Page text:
For vendors, examining their implementations on both the sending and receiving side and considering mitigating steps in default installations would be a positive step. One approach would be to ensure there is a message-id before including message-id in the "h=" tag regardless of whether this is enabled generally. Another approach might be to give a warning at the time DKIM signing is configured.

This issue came to light as a result of an application that had been in production for years getting broken such that message-id's were no longer being generated. The DKIM signing process was implemented at the border without any logic to ensure that messages leaving the organization did not have a signed but non-present message-id header.

Some might assert that an organization should never DKIM sign a non-existent message-id header. At this time it is not clear, at least to me, that this is absolutely true. The implications of signing versus not signing under these circumstances certainly merit a healthy discussion before a verdict is reached.

Longer term, it may be that the community should consider modifying the message-id header from a SHOULD to a MUST when a successor to RFC5322 is considered.

I'd like to thank Mark Martinec for helping to bring this issue to light as a consequence of his work on the Spamassassin DKIM plugin support for domain signing practices (ADSP), with overrides.

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Good insights, Mike (and Mark). I'd Jim Fenton  –  Mar 24, 2009 12:56 PM PST

Good insights, Mike (and Mark).  I'd probably approach this problem differently, and suggest that DKIM signing implementations not include non-existent header fields in the h= list unless there is a real threat from someone adding a header field that they're trying to counter.

DKIM does its best to accommodate a lot of things that mail systems might do.  Mail systems are unlikely to change to accommodate DKIM, especially at this stage in DKIM's lifecycle.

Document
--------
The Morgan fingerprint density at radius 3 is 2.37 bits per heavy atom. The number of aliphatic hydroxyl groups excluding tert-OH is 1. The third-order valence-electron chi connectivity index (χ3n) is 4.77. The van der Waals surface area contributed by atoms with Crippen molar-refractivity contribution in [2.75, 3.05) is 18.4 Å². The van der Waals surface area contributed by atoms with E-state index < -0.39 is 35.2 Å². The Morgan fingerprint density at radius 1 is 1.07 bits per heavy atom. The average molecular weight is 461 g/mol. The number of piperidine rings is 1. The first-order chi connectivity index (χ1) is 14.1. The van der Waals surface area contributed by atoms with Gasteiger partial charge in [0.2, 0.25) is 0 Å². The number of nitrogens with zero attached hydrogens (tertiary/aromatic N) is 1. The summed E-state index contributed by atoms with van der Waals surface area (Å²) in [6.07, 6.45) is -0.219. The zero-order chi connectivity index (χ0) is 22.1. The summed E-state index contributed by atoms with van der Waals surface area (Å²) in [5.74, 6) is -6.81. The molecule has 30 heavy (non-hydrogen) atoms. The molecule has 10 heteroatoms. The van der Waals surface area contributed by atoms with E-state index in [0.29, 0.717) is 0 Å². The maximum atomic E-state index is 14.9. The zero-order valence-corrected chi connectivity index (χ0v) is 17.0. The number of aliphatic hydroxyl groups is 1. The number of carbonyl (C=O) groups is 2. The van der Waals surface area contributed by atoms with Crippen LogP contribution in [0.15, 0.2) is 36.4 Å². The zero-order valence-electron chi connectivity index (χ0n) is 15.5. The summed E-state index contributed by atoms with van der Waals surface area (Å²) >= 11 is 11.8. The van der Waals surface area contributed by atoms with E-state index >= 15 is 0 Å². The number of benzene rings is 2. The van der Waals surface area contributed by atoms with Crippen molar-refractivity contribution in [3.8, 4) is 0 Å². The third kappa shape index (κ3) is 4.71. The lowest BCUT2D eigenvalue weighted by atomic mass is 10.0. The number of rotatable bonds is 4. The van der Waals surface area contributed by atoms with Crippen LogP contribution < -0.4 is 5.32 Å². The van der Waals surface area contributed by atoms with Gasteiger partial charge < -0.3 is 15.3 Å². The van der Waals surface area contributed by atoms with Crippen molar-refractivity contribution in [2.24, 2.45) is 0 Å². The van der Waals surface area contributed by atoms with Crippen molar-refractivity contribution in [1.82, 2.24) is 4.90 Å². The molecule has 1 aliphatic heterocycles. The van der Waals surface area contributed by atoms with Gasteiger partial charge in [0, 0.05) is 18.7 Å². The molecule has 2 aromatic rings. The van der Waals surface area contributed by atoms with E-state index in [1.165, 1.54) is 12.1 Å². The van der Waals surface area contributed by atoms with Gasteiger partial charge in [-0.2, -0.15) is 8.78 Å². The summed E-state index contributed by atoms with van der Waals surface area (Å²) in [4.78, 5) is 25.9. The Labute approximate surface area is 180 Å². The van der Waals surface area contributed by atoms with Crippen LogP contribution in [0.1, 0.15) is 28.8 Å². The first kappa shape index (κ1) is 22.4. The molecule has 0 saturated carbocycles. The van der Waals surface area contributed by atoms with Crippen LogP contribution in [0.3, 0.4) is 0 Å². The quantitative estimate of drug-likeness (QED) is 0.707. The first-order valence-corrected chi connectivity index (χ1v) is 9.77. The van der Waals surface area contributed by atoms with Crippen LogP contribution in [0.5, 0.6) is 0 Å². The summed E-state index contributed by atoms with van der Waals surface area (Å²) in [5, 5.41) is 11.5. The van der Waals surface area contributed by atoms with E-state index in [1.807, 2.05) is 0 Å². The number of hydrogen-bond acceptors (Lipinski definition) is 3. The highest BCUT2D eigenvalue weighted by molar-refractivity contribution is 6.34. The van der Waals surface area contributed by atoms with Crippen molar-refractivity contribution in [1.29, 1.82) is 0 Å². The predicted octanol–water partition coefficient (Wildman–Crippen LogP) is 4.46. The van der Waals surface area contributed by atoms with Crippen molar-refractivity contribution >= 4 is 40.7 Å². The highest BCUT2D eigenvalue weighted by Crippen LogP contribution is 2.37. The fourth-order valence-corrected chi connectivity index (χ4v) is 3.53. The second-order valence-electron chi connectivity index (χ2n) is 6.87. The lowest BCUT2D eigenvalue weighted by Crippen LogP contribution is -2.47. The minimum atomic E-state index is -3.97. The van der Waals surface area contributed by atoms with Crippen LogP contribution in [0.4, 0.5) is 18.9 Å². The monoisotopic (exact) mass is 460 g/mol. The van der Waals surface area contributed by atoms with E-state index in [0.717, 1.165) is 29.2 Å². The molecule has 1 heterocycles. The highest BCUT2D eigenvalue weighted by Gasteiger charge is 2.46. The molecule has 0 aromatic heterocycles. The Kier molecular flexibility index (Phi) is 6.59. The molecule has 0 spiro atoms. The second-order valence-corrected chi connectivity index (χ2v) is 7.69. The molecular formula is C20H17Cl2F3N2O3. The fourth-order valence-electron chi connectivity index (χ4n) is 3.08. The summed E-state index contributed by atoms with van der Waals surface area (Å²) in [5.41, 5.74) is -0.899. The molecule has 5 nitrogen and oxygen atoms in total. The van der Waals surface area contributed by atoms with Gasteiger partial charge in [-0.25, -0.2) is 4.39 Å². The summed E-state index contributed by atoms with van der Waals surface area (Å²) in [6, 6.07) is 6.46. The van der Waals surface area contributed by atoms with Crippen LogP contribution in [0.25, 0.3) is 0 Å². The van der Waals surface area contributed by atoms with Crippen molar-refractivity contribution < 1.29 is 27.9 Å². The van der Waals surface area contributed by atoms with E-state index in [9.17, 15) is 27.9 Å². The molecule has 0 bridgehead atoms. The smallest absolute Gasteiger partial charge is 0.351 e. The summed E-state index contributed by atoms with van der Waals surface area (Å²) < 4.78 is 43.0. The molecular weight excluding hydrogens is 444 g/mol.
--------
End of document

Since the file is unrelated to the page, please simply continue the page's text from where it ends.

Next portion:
Jim,Mark's response to me was the same Michael Hammer  –  Mar 24, 2009 1:35 PM PST

Jim,

Mark's response to me was the same as yours regarding signing non-existent header fields - specifically message-id. I'm a little more hesitant because I haven't yet thought through the potential for abuse of an unsigned message-id field (or for that matter, many other fields) in this sort of context.

I'd also point to Hector Santos response on the IETF-DKIM list which is basically the opposite of your position (that is, intermediary and receiving systems should not be adding these sorts of headers, period).

To be honest, I'm not sure how big of an issue this is in terms of scope. This is one of the reasons I included comments directed towards vendors. For someone implementing their own code or comfortable with Open Source, I tend to say Caveat Emptor - that is, the warning should be sufficient for them to exercise appropriate care.

For many implementors though, they will be at the mercy of the vendor design. If the default checkbox from the vendor says "sign standard headers" for DKIM, will the average customer delve any deeper?

Obviously, for anyone making an ADSP assertion and falling into this type of situation it could potential be fairly painful. It is also potentially painful for receivers that end up taking enduser complaints.

So implementors should check their implementation, vendors should consider how they design what they provide, intermediaries should exercise care and receivers should consider the implications of what their inbound MTAs/systems are doing.

I agree with you that mail systems are unlikely to change..... until people get bit by something. How long did it take for the email system overall to generally move away from the notion of open relays? Even today we can find them.

Mike